Viscount aeroplane type 803, registration: EI-AOM departed from Cork Airport at 10.32 hours en route for London operating as Aer Lingus Flight 712. The take-off was normal. The flight was cleared by Air Traffic Control to proceed via Airways Blue 10, Green 1 at flight level 170 (17,000'). At 10.38, when the aeroplane had passed through 7,000', clearance on course to Tuskar was given. At 10.40, after the flight had reported it was by Youghal at 7,500' climbing to 17,000', ATC Cork suggested that if desired, the flight could route direct to Strumble. No direct acceptance of this suggestion was received. At 10.57.07 the flight reported "by Bannow (a reporting point on the route at 51º 68' N - 06º 12' W) level 170 (17,000') estimating Strumble at 03". The flight was instructed to change to the London Airways frequency of 131.2, and this was acknowledged by the reply "131.2". The time of this call was 10.57.29. At 10.58.02, London Radar intercepted a call (garbled and simultaneous with another call) which appeared to be, and was later confirmed as "Echo India Alpha Oscar Mike with you", and eight (8) seconds later, a call was intercepted which was interpreted as "Five thousand feet descending spinning rapidly". This call was also heard by another Aer Lingus aircraft en route Dublin-Bristol (The word "Five" was later, after repeated acoustic analysis, interpreted as more likely to be the word "twelve".) This was the last call received from the aircraft. At 11.10, London ATC advised Shannon ATC that they had no radio contact with EI-AOM. At 11.13 London advised Shannon that they had requested Aer Lingus Flight EI 362 (Dublin-Bristol) to search west of Strumble. This flight descended to 500' in good visibility, but saw nothing. Between 11.13 and 11.25, efforts were made to make radio contact with the flight, with no result, and at 11.25 a full alert was declared. At 12.36 a report from the U.K. was received by Haulbowline that wreckage had been sighted in position 51º 57' N, 06º 10' W Rosslare Lifeboat was proceeding, but two surface vessels within 4 nautical miles of this position saw nothing. At 12.52 hours the Air Corps reported that they had dispatched a Dove aeroplane and a helicopter to search. At 13.10 hours there were ten aircraft from the U.K. in the search area. At 15.30 hours the reported sighting of wreckage was cancelled. Nothing positive was discovered on this day. On 25 March 1968, at 06.15 hours, the search was resumed by aircraft and ships from the U.K., and at 12.41 hours, wreckage was sighted and bodies recovered from a position 6 nautical miles north-east of Tuskar Rock. More floating wreckage was reported scattered for a further 6 nautical miles north-west of this point. The Irish Naval Service ship, L.E. Macha, which had been on patrol off the north-west coast, joined in the search on 26 March 1968, and took over duty as Search Controller. A total of 13 bodies was eventually recovered in the search during the next few days, together with a quantity of light floating wreckage-mostly cabin furnishings, and some baggage, seat cushions, and the wheels and inner cylinder from the port main landing gear. One additional body was recovered later. The position of the main wreckage remained obscure in spite of prolonged and diligent search by sonar equipped ships of the British Navy and trawling by Irish trawlers-"Glendalough" from Kilmore Quay and "Cu na Mara" of the Irish Fisheries Board (An Bord Iascaigh Mhara). Eventually, on 5 June 1968 "Glendalough" hauled in position 1.72 nautical miles from Tuskar Rock with Tuskar bearing 280º, in 39 fathoms and brought up a quantity of positively identifiable wreckage. The "Cu na Mara" in the same location also brought up wreckage. On the following day more wreckage was brought up by these trawlers, and divers from H.M.S. Reclaim confirmed a mass of wreckage "like a scrap yard" in this position. Subsequent salvage operations confirmed that a major portion of the aircraft at least was located here. Two eyewitnesses, one a sailor on a coastal vessel, who thought he had seen an aircraft crash into the sea but did not report it at the time, and another witness on shore, who saw a splash in the sea near the Tuskar Rock, gave the time as between 11.10 and 11.15. The position lines of these two witnesses approximately cross the location where the main wreckage was eventually found. The aircraft was totally demolished by violent impact with the sea. The bulk of the wreckage was found in 39 fathoms of water with all parts lying in close proximity. About 60-65% of the aircraft (by weight) was recovered, and included the major parts of three engines, a few parts of the fourth, and all four propellers, the almost complete primary structure of the wings from tip to tip, and the fin and rudder. None of the wreckage displayed any evidence of fire or explosion. No part of the tail planes or elevators were recovered, with the exception of small portions of the spring tab and trim tab. The recovered wreckage revealed extensive damage to the whole structure, which virtually disintegrated.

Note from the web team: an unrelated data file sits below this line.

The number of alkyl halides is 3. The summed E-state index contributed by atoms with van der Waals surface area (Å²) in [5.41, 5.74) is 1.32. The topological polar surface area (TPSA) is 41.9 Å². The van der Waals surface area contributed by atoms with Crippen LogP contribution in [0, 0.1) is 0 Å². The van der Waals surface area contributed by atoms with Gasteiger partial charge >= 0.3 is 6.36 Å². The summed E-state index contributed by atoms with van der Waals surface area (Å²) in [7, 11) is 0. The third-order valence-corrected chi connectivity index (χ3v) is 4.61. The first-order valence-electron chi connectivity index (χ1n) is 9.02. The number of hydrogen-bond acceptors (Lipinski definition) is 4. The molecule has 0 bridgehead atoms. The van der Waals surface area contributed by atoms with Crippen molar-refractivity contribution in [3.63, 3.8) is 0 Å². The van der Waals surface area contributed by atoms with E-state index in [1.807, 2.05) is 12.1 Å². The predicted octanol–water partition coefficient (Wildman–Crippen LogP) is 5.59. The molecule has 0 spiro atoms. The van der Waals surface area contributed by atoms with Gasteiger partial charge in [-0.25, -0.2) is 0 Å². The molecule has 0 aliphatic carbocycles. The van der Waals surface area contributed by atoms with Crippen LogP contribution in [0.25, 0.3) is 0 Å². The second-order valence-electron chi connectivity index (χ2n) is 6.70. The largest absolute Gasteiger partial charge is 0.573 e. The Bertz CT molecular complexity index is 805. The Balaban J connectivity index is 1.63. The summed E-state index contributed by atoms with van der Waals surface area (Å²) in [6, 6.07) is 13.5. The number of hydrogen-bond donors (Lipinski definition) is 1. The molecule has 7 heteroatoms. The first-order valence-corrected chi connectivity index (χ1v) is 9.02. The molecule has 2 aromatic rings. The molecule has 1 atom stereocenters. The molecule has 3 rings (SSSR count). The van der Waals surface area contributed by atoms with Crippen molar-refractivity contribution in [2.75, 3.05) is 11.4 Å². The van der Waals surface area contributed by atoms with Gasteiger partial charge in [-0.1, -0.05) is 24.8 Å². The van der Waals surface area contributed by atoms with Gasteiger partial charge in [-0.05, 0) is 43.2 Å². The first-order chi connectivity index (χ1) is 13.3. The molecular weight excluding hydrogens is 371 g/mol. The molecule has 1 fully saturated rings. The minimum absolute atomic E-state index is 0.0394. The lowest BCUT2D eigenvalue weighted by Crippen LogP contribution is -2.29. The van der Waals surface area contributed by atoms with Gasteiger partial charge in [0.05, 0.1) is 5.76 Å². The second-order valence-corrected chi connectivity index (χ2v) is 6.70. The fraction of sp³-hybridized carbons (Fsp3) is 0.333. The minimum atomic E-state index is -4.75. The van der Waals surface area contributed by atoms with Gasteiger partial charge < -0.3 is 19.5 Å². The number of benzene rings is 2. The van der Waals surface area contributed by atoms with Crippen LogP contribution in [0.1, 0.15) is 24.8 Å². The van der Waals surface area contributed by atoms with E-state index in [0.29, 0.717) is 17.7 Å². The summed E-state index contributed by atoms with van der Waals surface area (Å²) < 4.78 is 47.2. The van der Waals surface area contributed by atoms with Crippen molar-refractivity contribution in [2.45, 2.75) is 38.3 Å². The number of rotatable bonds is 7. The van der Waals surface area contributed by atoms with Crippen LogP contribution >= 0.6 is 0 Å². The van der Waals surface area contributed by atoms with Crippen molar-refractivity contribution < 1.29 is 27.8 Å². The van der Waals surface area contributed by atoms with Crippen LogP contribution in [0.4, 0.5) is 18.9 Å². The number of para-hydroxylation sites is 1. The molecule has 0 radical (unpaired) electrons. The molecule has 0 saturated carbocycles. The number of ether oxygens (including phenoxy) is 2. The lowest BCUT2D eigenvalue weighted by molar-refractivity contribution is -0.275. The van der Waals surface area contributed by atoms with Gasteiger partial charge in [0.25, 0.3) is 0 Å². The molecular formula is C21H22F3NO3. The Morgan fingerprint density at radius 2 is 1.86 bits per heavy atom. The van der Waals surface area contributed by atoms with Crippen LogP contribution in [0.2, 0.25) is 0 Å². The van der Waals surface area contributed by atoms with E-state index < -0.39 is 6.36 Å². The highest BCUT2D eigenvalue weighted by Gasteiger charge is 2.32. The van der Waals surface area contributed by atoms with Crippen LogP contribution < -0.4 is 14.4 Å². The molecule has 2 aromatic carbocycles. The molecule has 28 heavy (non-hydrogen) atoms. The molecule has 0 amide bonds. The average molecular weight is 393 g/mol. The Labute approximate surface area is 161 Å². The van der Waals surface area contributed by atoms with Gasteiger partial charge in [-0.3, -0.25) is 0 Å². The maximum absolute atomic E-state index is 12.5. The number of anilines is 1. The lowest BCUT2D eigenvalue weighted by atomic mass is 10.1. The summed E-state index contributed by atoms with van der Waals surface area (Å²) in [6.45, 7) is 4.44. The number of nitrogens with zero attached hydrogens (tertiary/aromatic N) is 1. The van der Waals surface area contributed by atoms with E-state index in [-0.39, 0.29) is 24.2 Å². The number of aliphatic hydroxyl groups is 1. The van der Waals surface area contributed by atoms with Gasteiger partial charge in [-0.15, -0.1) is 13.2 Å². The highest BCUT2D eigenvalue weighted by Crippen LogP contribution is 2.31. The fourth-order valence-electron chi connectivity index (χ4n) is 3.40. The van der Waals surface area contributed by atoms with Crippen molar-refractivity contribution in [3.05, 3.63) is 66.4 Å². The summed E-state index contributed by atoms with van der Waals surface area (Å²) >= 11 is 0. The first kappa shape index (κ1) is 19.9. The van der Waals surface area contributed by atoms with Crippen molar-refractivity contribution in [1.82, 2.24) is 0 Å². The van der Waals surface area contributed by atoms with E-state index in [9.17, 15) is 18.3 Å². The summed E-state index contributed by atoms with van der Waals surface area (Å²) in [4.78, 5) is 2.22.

There is not enough evidence available on which to reach a conclusion of reasonable probability as to the initial cause of this accident. The probable cause of the final impact with the sea was impairment of the controllability of the aircraft in the fore and aft (pitching) plane. Speculation continued since the time of the accident, prompted by a hypothesis posed in the report, that the Viscount may have been initially upset by the possible presence of another airborne object, drone or missile in its vicinity at the time. On the 30th anniversary of the accident, following newspaper articles and television programmes focusing on the possible involvement of U.K ships and missile ranges on the Welsh Coast in the downing of the aircraft, it was decided that Irish and U.K. officials would review all files held relating to the accident to see if the cause of the accident could be established. It was a.o. concluded that "the possibility of a cause other than a (near) collision with another airborne object being the initial cause of the upset ... does not appear to have been adequately examined in the 1970 Report." Following the review, in July 2000, the Irish Minister for Public Enterprise commissioned an independent study of the accident circumstances. The International Study Team published their findings in December 2001:
- An initial event, which cannot be clearly identified, disturbed the air flow around the horizontal tail surfaces and the pitch control of the aircraft. In the light of what was observed by non-skilled people there was a strong indication that structural fatigue, flutter, corrosion or bird strike could have been involved,
- It is possible that the sensitivity of the engine fuel control units to negative accelerations imposed during the initial upset, had an adverse effect on the subsequent flight path of the aircraft,
- The severe manoeuvres of the aircraft following the initial upset and the subsequent flight would have been outside the airworthiness certification envelope and may have resulted in some deformation of the structure,
- A number of possible causes for an impairment of pitch control were examined and it is considered very possible that excessive spring tab free play resulted in the fatigue failure of a component in the tab operating mechanism thus inducing a tailplane-elevator tab free flutter condition,
- The loads induced by the flutter condition would be of sufficient magnitude and frequency to cause a fatigue failure of the port tailplane within the timescale estimated for EI-AOM,
- There was no involvement of any other aircraft or missile.